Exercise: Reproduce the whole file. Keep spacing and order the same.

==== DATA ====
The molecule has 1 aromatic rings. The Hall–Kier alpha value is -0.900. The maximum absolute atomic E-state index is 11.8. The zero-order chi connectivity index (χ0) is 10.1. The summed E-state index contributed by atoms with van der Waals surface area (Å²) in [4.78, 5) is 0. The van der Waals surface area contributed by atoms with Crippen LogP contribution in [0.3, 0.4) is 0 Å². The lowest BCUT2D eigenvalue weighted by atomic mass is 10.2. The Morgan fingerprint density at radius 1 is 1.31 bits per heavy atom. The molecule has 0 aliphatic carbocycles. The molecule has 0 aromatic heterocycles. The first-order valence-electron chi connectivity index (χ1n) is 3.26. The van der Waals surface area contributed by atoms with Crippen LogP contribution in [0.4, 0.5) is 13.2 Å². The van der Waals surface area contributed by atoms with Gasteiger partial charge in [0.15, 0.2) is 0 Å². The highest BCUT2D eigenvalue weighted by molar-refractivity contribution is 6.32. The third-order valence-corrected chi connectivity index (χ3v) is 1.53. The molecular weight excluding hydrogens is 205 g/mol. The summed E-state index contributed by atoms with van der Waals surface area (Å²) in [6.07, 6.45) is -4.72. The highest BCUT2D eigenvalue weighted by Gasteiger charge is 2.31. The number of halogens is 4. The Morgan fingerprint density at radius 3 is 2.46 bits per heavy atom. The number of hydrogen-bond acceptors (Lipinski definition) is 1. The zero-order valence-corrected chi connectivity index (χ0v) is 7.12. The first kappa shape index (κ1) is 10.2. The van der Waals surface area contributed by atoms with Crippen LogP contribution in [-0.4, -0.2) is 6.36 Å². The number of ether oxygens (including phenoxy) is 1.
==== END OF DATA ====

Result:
The molecule has 1 aromatic rings. The Hall–Kier alpha value is -0.900. The maximum absolute atomic E-state index is 11.8. The zero-order chi connectivity index (χ0) is 10.1. The summed E-state index contributed by atoms with van der Waals surface area (Å²) in [4.78, 5) is 0. The van der Waals surface area contributed by atoms with Crippen LogP contribution in [0.3, 0.4) is 0 Å². The lowest BCUT2D eigenvalue weighted by atomic mass is 10.2. The Morgan fingerprint density at radius 1 is 1.31 bits per heavy atom. The molecule has 0 aliphatic carbocycles. The molecule has 0 aromatic heterocycles. The first-order valence-electron chi connectivity index (χ1n) is 3.26. The van der Waals surface area contributed by atoms with Crippen LogP contribution in [0.4, 0.5) is 13.2 Å². The van der Waals surface area contributed by atoms with Gasteiger partial charge in [0.15, 0.2) is 0 Å². The highest BCUT2D eigenvalue weighted by molar-refractivity contribution is 6.32. The third-order valence-corrected chi connectivity index (χ3v) is 1.53. The molecular weight excluding hydrogens is 205 g/mol. The summed E-state index contributed by atoms with van der Waals surface area (Å²) in [6.07, 6.45) is -4.72. The highest BCUT2D eigenvalue weighted by Gasteiger charge is 2.31. The number of halogens is 4. The Morgan fingerprint density at radius 3 is 2.46 bits per heavy atom. The number of hydrogen-bond acceptors (Lipinski definition) is 1. The zero-order valence-corrected chi connectivity index (χ0v) is 7.12. The first kappa shape index (κ1) is 10.2. The van der Waals surface area contributed by atoms with Crippen LogP contribution in [-0.4, -0.2) is 6.36 Å². The number of ether oxygens (including phenoxy) is 1.